We have a chance to change how people see our families – the parents and siblings of children, youth and young adults with mental health challenges. To me, they are all unsung heroes, hanging in there, innovating on some days, sighing silently on others. When NFL player Ray Rice was caught on video camera punching his then-fiance, many wondered why she didn’t leave him. Stories from domestic abuse survivors poured out on social media under #WhyIStayed which changed the public’s view.  Can we do the same for our families and create a hashtag that leads to an avalanche of stories? What about #WhyIWontGiveUp or #NotStoppingAnytimeSoon ?

Because mental health issues show up as behavior, many young people are judged, isolated and belittled. It breaks our hearts as parents to see them hurt for things they cannot (yet) manage or control. I remember having many conversations with my son’s therapist about the constantly moving line between “cannot” and “will not” and then realizing so much fell into the “cannot” category. I fervently wished I could make the light go on for others too. Can we try out #ItsCantNotWont or #WhyIWontEngage ?

Take a look at the top hashtags for mental health. Most are organized around diagnosis such as #anxiety or #ptsd. A few link to resources such as #suicideprevention. So far, organizing discussions by diagnosis and content hasn’t moved us forward. Messages have to be strong, compelling and clear. They also have to let others know that your issue should be a top priority. Does #mentalhealthmatters really make it matter more to anyone new?

We need a hashtag for children’s mental health. Even better, we need a succession of them so that when one fades away another will replace it. We need a hashtag that will change the negative media images of young men with mental illness doing violent things into an I-get-it-now moment. One that will catch the attention and energy of Americans focused elsewhere. After all, 1 in 5 children experience a mental health issue each year, which means just about everyone knows a child or youth dealing with these issues.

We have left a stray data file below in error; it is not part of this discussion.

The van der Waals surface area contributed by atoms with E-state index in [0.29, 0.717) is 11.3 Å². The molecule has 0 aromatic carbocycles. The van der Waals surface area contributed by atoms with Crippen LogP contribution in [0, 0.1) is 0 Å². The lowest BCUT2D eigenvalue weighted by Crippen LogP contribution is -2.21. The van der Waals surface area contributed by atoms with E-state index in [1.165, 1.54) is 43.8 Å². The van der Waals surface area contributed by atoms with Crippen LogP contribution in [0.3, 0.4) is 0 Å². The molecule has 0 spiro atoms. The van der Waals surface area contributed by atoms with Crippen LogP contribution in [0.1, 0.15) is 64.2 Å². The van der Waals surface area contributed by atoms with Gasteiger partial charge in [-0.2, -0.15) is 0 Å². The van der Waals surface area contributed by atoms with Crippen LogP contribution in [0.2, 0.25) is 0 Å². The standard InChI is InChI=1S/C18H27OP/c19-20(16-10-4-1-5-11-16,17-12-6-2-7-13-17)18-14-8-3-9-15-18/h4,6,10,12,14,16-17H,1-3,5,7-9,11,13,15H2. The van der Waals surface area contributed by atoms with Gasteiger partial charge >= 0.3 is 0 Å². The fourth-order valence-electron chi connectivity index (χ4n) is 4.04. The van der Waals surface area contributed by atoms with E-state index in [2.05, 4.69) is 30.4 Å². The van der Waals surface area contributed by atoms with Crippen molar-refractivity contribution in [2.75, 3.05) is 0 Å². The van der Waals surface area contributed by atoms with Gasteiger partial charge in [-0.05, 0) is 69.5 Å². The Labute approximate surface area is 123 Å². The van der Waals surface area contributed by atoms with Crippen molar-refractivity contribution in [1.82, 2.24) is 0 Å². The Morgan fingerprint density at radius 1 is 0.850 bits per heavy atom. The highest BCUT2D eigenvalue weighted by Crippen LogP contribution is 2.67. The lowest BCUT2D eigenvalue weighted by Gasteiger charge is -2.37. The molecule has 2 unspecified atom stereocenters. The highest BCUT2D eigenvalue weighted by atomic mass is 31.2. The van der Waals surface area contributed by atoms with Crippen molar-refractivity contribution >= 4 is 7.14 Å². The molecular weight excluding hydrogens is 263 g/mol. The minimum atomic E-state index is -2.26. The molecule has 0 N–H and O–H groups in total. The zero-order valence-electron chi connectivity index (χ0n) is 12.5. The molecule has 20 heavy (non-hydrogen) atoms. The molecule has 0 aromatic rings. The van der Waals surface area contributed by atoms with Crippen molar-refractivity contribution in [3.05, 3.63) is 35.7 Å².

What’s your suggestion?  #LetsHearIt

Tags: , , ,

2 thoughts on “Where is the #hashtag advocacy for children’s mental health?

  1. #PPAL #Familysupport #greenribbon
    #stopthestigma #mentalhealthmatters
    #FFSG #1in5 #supporttreatment
    #raisingawareness #mentalwellness
    These are a few if the ones I’ve used or heard before.

  2. Hi Lisa,
    I’ve been knee deep in Autism research for a few years now but I never really thought that much about mental illness in children! I wasn’t even aware that it was as prevalent as it is either. I first became aware when I was invited to one of your PPAL meetings and listened to your speaker concerning her son and his problems adapting to social situations. Since that time, I have talked with other families who had children with anxiety, depression and were dealing with the same thing. I think you are doing a wonderful job bringing to light all of the special problems that parents face when having a child with a mental illness as I am seeing many more articles on the internet about this subject. Keep up the good work!

Comments are closed.